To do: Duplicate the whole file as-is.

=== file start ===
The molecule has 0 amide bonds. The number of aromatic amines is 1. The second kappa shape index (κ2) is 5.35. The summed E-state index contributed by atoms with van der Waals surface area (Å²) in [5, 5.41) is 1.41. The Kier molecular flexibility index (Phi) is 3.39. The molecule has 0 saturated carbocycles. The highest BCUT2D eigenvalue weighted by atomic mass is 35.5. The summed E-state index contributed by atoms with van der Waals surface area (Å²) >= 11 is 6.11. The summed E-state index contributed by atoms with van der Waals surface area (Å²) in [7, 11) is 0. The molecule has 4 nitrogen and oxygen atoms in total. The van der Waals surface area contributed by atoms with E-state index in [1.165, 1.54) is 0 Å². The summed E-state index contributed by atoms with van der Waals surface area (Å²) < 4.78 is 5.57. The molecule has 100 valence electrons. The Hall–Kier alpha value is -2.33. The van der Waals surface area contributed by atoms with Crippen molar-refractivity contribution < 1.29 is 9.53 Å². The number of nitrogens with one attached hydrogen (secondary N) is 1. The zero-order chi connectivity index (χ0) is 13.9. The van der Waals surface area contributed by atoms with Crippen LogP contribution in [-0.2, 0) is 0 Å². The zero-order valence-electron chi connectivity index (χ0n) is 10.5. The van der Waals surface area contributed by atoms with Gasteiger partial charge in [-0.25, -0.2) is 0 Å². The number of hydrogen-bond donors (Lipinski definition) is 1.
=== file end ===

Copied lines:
The molecule has 0 amide bonds. The number of aromatic amines is 1. The second kappa shape index (κ2) is 5.35. The summed E-state index contributed by atoms with van der Waals surface area (Å²) in [5, 5.41) is 1.41. The Kier molecular flexibility index (Phi) is 3.39. The molecule has 0 saturated carbocycles. The highest BCUT2D eigenvalue weighted by atomic mass is 35.5. The summed E-state index contributed by atoms with van der Waals surface area (Å²) >= 11 is 6.11. The summed E-state index contributed by atoms with van der Waals surface area (Å²) in [7, 11) is 0. The molecule has 4 nitrogen and oxygen atoms in total. The van der Waals surface area contributed by atoms with E-state index in [1.165, 1.54) is 0 Å². The summed E-state index contributed by atoms with van der Waals surface area (Å²) < 4.78 is 5.57. The molecule has 100 valence electrons. The Hall–Kier alpha value is -2.33. The van der Waals surface area contributed by atoms with Crippen molar-refractivity contribution < 1.29 is 9.53 Å². The number of nitrogens with one attached hydrogen (secondary N) is 1. The zero-order chi connectivity index (χ0) is 13.9. The van der Waals surface area contributed by atoms with Crippen LogP contribution in [-0.2, 0) is 0 Å². The zero-order valence-electron chi connectivity index (χ0n) is 10.5. The van der Waals surface area contributed by atoms with Gasteiger partial charge in [-0.25, -0.2) is 0 Å². The number of hydrogen-bond donors (Lipinski definition) is 1.